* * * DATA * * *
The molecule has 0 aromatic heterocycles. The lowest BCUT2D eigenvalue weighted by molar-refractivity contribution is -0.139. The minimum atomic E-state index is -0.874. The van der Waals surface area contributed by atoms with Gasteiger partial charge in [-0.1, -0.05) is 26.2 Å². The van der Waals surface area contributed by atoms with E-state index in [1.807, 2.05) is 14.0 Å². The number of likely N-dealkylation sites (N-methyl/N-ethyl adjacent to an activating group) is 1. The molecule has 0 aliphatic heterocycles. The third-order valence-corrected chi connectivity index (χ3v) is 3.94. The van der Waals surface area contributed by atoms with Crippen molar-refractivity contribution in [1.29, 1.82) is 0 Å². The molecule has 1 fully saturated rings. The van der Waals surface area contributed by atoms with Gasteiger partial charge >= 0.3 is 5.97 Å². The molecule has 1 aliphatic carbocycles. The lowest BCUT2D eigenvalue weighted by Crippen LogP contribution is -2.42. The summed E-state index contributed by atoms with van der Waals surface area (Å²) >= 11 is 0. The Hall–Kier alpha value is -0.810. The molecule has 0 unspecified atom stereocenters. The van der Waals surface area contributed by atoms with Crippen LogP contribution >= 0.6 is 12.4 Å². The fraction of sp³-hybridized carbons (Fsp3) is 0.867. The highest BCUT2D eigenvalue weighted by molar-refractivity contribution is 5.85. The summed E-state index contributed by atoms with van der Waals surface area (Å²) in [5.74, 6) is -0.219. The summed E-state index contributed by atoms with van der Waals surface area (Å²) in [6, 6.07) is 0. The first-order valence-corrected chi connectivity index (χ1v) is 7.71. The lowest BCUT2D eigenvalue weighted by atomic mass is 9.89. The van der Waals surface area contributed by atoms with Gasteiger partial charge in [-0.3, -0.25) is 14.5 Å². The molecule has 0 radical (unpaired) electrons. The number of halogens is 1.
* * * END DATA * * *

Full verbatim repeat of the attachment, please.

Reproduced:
The molecule has 0 aromatic heterocycles. The lowest BCUT2D eigenvalue weighted by molar-refractivity contribution is -0.139. The minimum atomic E-state index is -0.874. The van der Waals surface area contributed by atoms with Gasteiger partial charge in [-0.1, -0.05) is 26.2 Å². The van der Waals surface area contributed by atoms with E-state index in [1.807, 2.05) is 14.0 Å². The number of likely N-dealkylation sites (N-methyl/N-ethyl adjacent to an activating group) is 1. The molecule has 0 aliphatic heterocycles. The third-order valence-corrected chi connectivity index (χ3v) is 3.94. The van der Waals surface area contributed by atoms with Crippen molar-refractivity contribution in [1.29, 1.82) is 0 Å². The molecule has 1 fully saturated rings. The van der Waals surface area contributed by atoms with Gasteiger partial charge >= 0.3 is 5.97 Å². The molecule has 1 aliphatic carbocycles. The lowest BCUT2D eigenvalue weighted by Crippen LogP contribution is -2.42. The summed E-state index contributed by atoms with van der Waals surface area (Å²) >= 11 is 0. The Hall–Kier alpha value is -0.810. The molecule has 0 unspecified atom stereocenters. The van der Waals surface area contributed by atoms with Crippen LogP contribution >= 0.6 is 12.4 Å². The fraction of sp³-hybridized carbons (Fsp3) is 0.867. The highest BCUT2D eigenvalue weighted by molar-refractivity contribution is 5.85. The summed E-state index contributed by atoms with van der Waals surface area (Å²) in [5.74, 6) is -0.219. The summed E-state index contributed by atoms with van der Waals surface area (Å²) in [6, 6.07) is 0. The first-order valence-corrected chi connectivity index (χ1v) is 7.71. The lowest BCUT2D eigenvalue weighted by atomic mass is 9.89. The van der Waals surface area contributed by atoms with Gasteiger partial charge in [-0.3, -0.25) is 14.5 Å². The molecule has 0 radical (unpaired) electrons. The number of halogens is 1.